An insightful article that has grave warnings for the future.
Tibetans in communities across the Himalayan plateau and in surrounding provinces who have risen up this week against Chinese rule appear mainly to be young men and women in their teens or twenties. They are from a generation too young to remember either a 1959 uprising against Chinese rule in which tens of thousands were killed or the destruction wreaked by Red Guards – both Chinese and Tibetan – during the 1966-76 Cultural Revolution.
Their anger has been directed as much against the traditional symbols of Chinese power as against ordinary Chinese, hinting at a deepening resentment, even a hatred, that follows ethnic lines.
China repeatedly tells itself that everything will be fine in Tibet once the Dalai Lama dies and that it is older Tibetans who are the “troublemakers”. But, if anything, it is the older generation that try to keep things calm. Younger Tibetans are the angry ones who will resort to violence. They can’t be bought off with money because, at least at the moment, Chinese immigrants are the ones taking most of the opportunities. It’s too late to try to teach them Mandarin.
But there are those who feel left out. Young Tibetans who speak poor Mandarin – the official language of China and crucial to finding a job. Others are accustomed to a more rural way of life and their education, like others in China’s vast countryside, leaves them ill-equipped for the rough and tumble of a market economy.
The comparison between Tibetans and rural-dwelling Chinese is an interesting one. Note the sympathy the latter often gets from other Chinese due to official corruption and lack of opportunities, whereas the former get none. For a nation that loves to claim it lives in harmony with its minorities, I think there is an element of racism in that Tibetans are automatically blamed for any problems by Chinese.
So what is China going to do when these angry young youths become the majority? Clearly Tibetans are not trusted by the Chinese, despite what they may like to think.
Many Tibetans chafe under the restrictions imposed two years ago by the regional party boss that ban Tibetan Government servants from religious activities. Others are keenly aware that scarcely a single Chinese official in the regional government can speak Tibetan. That ethnocentric Han approach only intensifies the ethnic divide and cultural misunderstandings. No ethnic Tibetan has ever held the job of Communist Party boss – a potent signal of Beijing’s lack of trust in this deeply Buddhist people who still revere the Dalai Lama.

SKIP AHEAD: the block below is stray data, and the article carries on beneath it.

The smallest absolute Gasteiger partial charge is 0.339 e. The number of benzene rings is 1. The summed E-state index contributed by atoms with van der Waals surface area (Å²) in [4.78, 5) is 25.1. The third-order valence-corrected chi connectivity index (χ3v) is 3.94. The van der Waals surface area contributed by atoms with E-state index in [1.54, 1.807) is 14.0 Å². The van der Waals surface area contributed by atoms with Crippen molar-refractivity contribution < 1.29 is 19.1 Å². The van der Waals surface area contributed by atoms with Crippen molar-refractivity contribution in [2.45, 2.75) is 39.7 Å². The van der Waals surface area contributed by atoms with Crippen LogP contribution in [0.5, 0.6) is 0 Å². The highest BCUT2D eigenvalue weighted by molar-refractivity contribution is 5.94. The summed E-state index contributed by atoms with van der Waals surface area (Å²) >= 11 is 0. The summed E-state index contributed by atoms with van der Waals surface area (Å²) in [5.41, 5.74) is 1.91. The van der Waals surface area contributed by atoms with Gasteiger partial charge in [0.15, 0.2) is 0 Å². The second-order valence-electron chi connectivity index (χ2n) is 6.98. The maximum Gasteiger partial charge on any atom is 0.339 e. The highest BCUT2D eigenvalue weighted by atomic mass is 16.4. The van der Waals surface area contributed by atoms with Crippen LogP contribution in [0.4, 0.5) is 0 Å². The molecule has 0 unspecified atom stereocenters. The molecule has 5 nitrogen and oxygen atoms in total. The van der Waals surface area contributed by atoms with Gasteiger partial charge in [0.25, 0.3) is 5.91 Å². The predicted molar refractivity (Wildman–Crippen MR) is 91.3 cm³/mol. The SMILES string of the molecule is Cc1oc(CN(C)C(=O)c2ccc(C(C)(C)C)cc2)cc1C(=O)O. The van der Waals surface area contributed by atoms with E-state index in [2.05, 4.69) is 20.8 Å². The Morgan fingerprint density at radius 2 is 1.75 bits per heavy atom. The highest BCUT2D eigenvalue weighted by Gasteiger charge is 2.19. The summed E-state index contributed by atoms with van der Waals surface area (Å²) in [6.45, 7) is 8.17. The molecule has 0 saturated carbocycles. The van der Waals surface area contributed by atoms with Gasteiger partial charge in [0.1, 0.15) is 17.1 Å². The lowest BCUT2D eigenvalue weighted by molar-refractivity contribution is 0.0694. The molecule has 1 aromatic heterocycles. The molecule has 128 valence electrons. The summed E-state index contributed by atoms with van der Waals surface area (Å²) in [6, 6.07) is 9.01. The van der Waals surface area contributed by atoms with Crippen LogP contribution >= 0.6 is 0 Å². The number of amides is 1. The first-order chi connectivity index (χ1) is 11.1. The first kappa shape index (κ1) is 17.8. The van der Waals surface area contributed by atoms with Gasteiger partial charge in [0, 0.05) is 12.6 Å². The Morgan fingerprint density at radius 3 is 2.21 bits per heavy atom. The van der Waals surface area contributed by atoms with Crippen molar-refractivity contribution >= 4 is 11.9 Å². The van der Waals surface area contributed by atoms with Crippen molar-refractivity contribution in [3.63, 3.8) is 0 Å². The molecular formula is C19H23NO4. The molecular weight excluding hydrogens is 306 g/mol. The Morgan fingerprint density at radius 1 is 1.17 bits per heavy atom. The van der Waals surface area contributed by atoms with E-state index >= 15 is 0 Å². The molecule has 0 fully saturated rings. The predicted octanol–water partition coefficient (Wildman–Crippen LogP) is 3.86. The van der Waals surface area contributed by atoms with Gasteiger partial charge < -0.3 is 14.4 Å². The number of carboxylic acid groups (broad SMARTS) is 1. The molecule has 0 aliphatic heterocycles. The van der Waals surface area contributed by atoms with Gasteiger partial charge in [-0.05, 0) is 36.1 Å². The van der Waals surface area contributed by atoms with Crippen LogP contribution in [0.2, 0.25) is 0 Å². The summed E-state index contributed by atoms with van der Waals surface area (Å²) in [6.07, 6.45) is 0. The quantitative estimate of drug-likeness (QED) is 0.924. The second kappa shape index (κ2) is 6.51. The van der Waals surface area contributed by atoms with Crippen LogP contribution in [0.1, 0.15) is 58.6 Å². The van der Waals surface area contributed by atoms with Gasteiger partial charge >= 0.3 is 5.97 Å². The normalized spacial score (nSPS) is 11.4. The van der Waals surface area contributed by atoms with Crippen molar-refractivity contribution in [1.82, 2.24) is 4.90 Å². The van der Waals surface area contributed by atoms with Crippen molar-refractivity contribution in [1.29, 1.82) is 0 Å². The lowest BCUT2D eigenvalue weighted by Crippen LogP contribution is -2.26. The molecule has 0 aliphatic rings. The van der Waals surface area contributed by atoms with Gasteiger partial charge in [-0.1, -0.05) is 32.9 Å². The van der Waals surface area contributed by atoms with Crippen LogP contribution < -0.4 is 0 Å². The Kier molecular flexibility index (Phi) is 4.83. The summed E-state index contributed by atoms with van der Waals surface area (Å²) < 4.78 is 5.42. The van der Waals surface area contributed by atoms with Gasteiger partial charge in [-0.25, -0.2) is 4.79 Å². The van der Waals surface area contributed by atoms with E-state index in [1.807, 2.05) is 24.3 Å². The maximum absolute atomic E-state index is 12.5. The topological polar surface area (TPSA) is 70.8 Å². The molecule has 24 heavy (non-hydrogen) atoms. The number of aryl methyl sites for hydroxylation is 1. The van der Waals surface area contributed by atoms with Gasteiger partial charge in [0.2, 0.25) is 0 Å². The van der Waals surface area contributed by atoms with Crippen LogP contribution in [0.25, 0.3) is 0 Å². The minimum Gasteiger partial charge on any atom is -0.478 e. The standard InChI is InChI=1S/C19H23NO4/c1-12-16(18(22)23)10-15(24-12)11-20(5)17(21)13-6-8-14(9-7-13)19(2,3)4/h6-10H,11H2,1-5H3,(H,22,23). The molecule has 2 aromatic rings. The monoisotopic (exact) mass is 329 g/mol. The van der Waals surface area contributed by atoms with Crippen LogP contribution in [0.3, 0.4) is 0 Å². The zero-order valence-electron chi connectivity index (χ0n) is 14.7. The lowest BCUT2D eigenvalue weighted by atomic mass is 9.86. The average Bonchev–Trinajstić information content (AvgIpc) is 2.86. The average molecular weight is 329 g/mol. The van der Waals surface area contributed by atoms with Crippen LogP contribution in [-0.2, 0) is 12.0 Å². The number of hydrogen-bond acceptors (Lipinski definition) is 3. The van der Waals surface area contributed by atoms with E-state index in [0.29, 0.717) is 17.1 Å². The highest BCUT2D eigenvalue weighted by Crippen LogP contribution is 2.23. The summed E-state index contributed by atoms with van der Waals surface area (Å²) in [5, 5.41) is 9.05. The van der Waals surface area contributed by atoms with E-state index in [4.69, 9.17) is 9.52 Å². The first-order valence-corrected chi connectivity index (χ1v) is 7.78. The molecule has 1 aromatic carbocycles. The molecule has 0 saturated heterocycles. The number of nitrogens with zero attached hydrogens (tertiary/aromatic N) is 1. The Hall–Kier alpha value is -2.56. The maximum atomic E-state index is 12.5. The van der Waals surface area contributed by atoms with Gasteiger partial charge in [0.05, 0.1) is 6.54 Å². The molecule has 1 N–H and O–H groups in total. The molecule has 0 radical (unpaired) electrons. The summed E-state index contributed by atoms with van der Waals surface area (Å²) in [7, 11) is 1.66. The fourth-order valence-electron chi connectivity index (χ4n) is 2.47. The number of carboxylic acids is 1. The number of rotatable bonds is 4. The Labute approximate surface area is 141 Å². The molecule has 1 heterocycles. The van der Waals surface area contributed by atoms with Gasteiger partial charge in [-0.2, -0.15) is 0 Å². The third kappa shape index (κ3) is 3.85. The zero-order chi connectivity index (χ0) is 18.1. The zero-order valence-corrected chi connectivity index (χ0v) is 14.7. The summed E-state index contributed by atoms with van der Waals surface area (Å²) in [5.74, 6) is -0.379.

Clearly China needs to take the opportunity to deal with the Dalai Lama as the only Tibetan leader that still holds a large degree of respect across the region, whilst older and wiser generations are the senior community leaders in Tibet. Quisling leaders are complete jokes and only make matters worse. If China delays the new generation that does not heed the Lama’s calls for peace will take control. Then China would have to offer a lot more for a peaceful solution. Sadly I think that, as usual, China will stick its head into the sand and only pull it out when the opportunity to negotiate through the Dalai Lama has gone.
Update – 24th March
The Times reports that at least two Tibetans have been shot by Chinese forces, with a dozen or more wounded while taking part in a peaceful protest.
Hundreds of monks, nuns and local Tibetans who tried to march on a local government office in western China to demand the return of the Dalai Lama have been turned back by paramilitary police who opened fire to disperse the crowd.
Local residents of Luhuo said two people â€“ a monk and a farmer â€“ appeared to have been shot dead and about a dozen were wounded in the latest violence to rock Tibetan areas of China.
China spends tens of US$ billions more every year on the Chinese military, and yet for some reason the security forces can only deal with protests by gunning people down. Are promotions handed out on the basis of how ruthlessly people deal with unarmed civilians?
Broken bones amongst a few people = a $1,000 bonus?
Use of firearms = promotion to the next grade?
People dead/wounded = a villa in the nearest tourist resort?
A dozen + casualties = fast-track to the Politburo?
Richard Burger is the author of Behind the Red Door: Sex in China, an exploration of China's sexual revolution and its clash with traditional Chinese values.